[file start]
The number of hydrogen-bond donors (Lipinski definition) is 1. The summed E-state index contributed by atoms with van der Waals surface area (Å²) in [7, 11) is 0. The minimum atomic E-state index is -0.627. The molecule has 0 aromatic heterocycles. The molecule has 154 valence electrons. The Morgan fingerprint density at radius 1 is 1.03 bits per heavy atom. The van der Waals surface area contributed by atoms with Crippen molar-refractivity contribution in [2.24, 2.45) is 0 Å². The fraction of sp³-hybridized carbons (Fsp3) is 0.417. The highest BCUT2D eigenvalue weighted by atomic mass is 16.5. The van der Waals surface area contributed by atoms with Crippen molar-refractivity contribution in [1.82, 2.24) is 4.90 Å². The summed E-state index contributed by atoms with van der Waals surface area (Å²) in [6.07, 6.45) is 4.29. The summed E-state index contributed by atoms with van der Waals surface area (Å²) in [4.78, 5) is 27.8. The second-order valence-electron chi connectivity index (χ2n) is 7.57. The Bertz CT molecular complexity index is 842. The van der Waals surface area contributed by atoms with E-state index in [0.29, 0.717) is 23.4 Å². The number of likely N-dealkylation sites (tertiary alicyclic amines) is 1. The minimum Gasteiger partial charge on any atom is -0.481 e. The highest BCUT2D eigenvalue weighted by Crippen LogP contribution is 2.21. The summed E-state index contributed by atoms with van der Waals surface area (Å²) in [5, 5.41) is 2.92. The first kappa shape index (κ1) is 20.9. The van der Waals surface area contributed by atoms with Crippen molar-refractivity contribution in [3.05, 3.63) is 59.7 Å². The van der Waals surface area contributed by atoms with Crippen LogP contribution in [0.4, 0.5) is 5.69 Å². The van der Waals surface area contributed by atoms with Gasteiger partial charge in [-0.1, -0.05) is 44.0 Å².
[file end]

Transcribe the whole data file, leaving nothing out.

The number of hydrogen-bond donors (Lipinski definition) is 1. The summed E-state index contributed by atoms with van der Waals surface area (Å²) in [7, 11) is 0. The minimum atomic E-state index is -0.627. The molecule has 0 aromatic heterocycles. The molecule has 154 valence electrons. The Morgan fingerprint density at radius 1 is 1.03 bits per heavy atom. The van der Waals surface area contributed by atoms with Crippen molar-refractivity contribution in [2.24, 2.45) is 0 Å². The fraction of sp³-hybridized carbons (Fsp3) is 0.417. The highest BCUT2D eigenvalue weighted by atomic mass is 16.5. The van der Waals surface area contributed by atoms with Crippen molar-refractivity contribution in [1.82, 2.24) is 4.90 Å². The summed E-state index contributed by atoms with van der Waals surface area (Å²) in [6.07, 6.45) is 4.29. The summed E-state index contributed by atoms with van der Waals surface area (Å²) in [4.78, 5) is 27.8. The second-order valence-electron chi connectivity index (χ2n) is 7.57. The Bertz CT molecular complexity index is 842. The van der Waals surface area contributed by atoms with E-state index in [0.29, 0.717) is 23.4 Å². The number of likely N-dealkylation sites (tertiary alicyclic amines) is 1. The minimum Gasteiger partial charge on any atom is -0.481 e. The highest BCUT2D eigenvalue weighted by Crippen LogP contribution is 2.21. The summed E-state index contributed by atoms with van der Waals surface area (Å²) in [5, 5.41) is 2.92. The first kappa shape index (κ1) is 20.9. The van der Waals surface area contributed by atoms with Crippen molar-refractivity contribution in [3.05, 3.63) is 59.7 Å². The van der Waals surface area contributed by atoms with Crippen LogP contribution in [0.4, 0.5) is 5.69 Å². The van der Waals surface area contributed by atoms with Gasteiger partial charge in [-0.1, -0.05) is 44.0 Å².